Congenital diaphragmatic defects (CDDs) may occur in malformation syndromes of varied causes. Syndromic cases of CDDs due to chromosomal defects, autosomal recessive, autosomal dominant, or X-linked inheritance have been described. In order to determine the frequency and nature of syndromes, malformations, and chromosome abnormalities associated with CDDs, we reviewed the records of all patients with CDDs evaluated over a 4-year period. During the 4-year interval, a total of 60 patients was evaluated. Of these, 29 had a therapeutic or spontaneous abortion, and 31 received postnatal care. On prenatal ultrasonography, 20 of 60 (33%) of patients with CDDs had additional anomalies. Additional anomalies, besides CDDs, were present in 15 of 31 (48%) of liveborn patients on newborn evaluation. In total, 16 patients with multiple anomalies were evaluated. Of these, 12 of 16 (75%) had additional abnormalities detected by prenatal ultrasonography. The 4 of 16 (25%) without additional anomalies on prenatal sonography had multiple anomalies found neonatally, lethal multiple pterygium syndrome being diagnosed in one case. Prenatal chromosome analysis was performed in 7 of 16 patients, and all had postnatal karyotypes. All initial karyotypes were normal. Tetrasomy 12p was documented on postnatal fibroblast analysis in one case who had percutaneous umbilical blood sampling (PUBS). Syndromes diagnosed postnatally in 7 of 16 patients (44%) include: Fryns syndrome (2), Simpson-Golabi-Behmel syndrome (2), tetrasomy 12p (1), Brachmann-de Lange syndrome (1), and lethal multiple pterygium syndrome (1). We were unable to make a specific diagnosis in 9 of 16 patients (56%) with multiple malformations. In patients with CDDs, a normal prenatal karyotype, especially if obtained by PUBS, and absence of other detected abnormalities by fetal ultrasonography, do not exclude the presence of other major anomalies, including chromosome abnormalities and severe multiple malformation syndromes.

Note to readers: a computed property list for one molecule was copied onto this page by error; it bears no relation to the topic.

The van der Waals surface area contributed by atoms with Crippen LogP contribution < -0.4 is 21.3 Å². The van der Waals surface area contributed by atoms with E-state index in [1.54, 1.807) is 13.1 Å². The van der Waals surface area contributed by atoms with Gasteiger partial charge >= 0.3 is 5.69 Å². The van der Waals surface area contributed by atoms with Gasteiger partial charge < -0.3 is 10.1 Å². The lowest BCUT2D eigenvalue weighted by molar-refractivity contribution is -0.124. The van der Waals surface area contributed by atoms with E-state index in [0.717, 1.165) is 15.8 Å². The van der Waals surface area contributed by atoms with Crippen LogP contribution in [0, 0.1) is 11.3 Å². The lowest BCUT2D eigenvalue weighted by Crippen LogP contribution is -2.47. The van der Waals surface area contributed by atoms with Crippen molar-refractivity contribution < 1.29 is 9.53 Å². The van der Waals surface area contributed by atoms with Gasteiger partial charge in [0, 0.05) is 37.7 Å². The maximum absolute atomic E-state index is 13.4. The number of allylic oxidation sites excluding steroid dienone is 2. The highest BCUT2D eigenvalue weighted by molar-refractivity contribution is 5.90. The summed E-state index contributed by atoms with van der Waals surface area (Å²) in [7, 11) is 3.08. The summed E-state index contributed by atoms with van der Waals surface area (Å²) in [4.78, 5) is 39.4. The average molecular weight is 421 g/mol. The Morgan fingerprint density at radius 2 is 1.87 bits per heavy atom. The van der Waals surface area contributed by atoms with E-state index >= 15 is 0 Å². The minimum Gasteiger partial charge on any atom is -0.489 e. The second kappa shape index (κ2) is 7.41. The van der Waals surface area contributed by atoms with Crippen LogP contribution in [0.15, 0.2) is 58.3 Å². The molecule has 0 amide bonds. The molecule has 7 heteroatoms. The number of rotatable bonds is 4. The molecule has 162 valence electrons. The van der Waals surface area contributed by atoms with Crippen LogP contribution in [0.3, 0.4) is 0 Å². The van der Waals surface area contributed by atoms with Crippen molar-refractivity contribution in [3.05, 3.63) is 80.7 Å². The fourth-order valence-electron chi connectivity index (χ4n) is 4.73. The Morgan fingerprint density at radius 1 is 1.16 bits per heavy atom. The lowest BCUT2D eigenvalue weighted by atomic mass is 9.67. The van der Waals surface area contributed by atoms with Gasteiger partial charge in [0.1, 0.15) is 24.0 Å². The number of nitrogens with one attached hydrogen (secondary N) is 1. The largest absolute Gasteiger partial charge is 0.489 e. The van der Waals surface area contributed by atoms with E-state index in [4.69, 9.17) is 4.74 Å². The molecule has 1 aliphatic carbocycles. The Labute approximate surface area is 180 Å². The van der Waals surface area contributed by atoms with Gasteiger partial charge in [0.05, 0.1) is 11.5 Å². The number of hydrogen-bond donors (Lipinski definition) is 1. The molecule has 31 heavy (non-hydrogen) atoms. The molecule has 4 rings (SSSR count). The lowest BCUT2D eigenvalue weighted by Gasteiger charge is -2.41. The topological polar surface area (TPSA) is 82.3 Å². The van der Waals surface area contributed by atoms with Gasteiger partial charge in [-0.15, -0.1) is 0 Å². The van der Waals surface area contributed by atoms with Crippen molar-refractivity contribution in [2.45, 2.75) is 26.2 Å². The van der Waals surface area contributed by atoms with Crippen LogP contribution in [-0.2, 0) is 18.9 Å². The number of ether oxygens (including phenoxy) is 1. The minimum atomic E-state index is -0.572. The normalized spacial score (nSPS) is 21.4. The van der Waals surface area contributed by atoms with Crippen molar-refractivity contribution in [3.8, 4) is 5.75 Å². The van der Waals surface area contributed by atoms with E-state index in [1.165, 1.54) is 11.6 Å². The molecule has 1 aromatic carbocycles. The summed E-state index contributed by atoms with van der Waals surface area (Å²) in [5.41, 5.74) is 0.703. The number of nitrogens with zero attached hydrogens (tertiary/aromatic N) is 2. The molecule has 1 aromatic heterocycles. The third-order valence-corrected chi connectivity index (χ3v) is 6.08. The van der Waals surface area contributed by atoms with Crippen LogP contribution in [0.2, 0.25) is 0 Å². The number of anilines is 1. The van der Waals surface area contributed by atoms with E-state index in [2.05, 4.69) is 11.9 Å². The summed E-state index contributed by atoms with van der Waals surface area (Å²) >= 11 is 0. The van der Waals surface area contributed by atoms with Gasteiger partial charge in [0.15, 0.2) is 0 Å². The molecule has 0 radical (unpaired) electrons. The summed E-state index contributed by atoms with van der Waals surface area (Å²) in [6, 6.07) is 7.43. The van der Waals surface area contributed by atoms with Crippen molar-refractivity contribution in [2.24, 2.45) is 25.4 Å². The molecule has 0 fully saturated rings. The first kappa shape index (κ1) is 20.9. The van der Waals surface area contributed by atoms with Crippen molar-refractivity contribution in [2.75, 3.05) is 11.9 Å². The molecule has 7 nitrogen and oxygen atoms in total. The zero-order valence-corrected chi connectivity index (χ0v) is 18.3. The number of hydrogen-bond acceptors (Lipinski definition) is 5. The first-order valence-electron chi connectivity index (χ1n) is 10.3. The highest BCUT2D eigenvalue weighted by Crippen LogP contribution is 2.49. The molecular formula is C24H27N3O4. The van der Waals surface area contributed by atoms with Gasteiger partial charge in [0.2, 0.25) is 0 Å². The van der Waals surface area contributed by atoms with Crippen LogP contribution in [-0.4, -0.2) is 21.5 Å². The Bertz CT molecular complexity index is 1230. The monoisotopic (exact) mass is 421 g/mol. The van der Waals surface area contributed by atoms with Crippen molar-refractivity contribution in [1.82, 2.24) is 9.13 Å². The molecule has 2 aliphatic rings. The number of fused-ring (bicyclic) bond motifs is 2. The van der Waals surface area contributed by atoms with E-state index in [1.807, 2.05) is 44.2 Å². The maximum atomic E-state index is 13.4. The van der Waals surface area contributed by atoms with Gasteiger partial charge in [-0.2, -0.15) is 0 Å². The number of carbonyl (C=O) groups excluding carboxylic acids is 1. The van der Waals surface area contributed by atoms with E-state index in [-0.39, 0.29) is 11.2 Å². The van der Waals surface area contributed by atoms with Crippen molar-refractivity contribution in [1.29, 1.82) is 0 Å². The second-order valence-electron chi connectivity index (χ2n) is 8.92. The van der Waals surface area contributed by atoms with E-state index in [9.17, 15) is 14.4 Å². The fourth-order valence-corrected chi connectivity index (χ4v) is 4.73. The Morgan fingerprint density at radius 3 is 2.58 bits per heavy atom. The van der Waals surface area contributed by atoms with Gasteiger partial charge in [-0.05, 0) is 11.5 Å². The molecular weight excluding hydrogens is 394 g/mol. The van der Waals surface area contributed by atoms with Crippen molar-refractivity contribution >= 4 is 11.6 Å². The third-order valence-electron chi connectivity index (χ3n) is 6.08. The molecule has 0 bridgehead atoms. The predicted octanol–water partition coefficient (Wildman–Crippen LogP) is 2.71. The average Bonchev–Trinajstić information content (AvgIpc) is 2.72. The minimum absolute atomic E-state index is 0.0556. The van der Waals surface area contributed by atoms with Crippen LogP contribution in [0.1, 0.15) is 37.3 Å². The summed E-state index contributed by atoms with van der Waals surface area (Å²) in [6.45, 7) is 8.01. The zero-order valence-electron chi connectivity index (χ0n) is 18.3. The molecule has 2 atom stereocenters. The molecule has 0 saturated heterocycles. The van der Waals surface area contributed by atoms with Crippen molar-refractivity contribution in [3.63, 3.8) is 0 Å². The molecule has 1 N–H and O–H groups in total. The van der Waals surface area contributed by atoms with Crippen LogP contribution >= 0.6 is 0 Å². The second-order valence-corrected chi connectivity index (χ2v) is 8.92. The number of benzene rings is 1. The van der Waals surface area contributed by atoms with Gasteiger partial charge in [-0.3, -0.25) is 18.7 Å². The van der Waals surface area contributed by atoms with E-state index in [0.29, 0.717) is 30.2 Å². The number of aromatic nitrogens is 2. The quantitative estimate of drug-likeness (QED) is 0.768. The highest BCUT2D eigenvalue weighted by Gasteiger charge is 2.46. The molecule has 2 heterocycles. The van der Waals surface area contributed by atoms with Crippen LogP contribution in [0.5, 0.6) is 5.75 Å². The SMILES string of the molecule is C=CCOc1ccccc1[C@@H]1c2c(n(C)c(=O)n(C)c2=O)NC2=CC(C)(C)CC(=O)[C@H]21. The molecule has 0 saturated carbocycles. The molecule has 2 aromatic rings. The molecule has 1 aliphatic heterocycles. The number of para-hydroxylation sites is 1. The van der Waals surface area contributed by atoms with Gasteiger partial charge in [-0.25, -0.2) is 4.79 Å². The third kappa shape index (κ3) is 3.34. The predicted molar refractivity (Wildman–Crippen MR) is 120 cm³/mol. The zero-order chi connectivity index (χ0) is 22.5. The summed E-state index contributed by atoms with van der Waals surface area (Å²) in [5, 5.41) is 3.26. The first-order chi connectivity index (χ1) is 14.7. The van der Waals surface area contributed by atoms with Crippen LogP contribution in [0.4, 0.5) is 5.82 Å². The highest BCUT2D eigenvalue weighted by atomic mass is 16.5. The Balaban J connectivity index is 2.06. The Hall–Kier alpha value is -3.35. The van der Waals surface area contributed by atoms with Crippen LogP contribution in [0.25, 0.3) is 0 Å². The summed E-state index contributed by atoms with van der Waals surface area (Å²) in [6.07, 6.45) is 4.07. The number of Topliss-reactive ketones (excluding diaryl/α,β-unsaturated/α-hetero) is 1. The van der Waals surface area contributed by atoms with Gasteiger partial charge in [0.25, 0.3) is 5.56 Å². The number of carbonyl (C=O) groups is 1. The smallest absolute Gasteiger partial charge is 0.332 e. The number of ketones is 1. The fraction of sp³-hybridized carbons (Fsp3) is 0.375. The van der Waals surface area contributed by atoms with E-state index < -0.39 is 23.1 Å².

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View details for PubMedID 9788565